Urine sampling is a reliable way to detect procaine penicillin G (PPG) residues prior to processing and may help producers avoid processing-plant violations, according to Locke A. Karriker, DVM, a professor at Iowa State University.
Increasing incidence of PPG-residue detection in cull sows has been reported, due in part to changes in the PPG-testing method made by USDA’s Food Safety Inspection Service in 2011.
Residues of PPG in sows are not uncommon at processing. Although plasma concentrations of PPG correlate well with tissue residue, collecting and evaluating plasma is complicated, says Karriker in a Pork Checkoff report.1 Urine is easier to collect and handle.
PPG residues are most often found in sows if extra-label doses of PPG have been administered or if treatment was continued for more than 3 consecutive days, he says.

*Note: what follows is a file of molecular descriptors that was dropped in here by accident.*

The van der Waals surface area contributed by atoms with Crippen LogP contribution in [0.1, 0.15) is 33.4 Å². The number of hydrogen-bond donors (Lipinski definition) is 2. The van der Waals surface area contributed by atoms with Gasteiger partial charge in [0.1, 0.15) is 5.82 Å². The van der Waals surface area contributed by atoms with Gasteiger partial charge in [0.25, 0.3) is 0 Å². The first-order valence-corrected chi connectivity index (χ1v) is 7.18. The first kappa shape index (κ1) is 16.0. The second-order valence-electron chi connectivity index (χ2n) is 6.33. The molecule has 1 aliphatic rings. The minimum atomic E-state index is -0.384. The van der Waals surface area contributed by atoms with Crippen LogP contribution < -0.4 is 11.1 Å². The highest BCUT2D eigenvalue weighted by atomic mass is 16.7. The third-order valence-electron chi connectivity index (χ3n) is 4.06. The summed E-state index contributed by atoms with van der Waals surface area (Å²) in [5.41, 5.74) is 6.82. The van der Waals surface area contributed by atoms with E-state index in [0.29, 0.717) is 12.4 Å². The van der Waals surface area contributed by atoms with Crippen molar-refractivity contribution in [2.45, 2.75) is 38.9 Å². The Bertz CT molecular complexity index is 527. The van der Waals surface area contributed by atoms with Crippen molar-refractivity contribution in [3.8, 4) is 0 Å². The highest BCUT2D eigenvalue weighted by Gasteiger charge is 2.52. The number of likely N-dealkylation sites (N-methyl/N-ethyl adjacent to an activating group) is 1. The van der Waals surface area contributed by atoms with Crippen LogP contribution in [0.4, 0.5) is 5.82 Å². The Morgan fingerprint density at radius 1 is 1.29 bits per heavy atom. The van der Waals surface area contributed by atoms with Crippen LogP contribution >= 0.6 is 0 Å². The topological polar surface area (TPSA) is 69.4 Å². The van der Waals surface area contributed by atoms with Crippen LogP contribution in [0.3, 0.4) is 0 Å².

Karriker designed a study involving 47 sows, with three treatment groups:
- Group 1 received the labeled dose of 3,000 IU/lb (30 mL/lb).
- Group 2 received an average volume of sterile solution once a day for 3 days.
- Group 3 received an extra-label dose of 15,000 IU/lb (150 mL/lb) once a day for 3 consecutive days.
Karriker found PPG residues persist longest in injection-site tissues — for at least 28 days after PPG administration. It stays in the skeletal muscles for 14 days. PPG depletes faster from the kidneys, and residues can be found for up to 6 days after administration to the sow.
Sampling the sow’s environment was not reliable for determining residues. While PPG residues were easily found in the environment, they did not correlate with tissue residues, Karriker says.
The current withdrawal time for PPG is 7 days. Although a 15-day withdrawal time has been proposed by the Food Animal Residue Avoidance Databank, it may not be sufficient to avoid processing-plant violations, Karriker says.
1 Karriker LA. A study to correlate procaine penicillin G in tissues, plasma and oral fluids of sows and determine environmental transfer of penicillin to untreated sows. Pork Checkoff. http://research.pork.org/Results/ResearchDetail.aspx?id=1920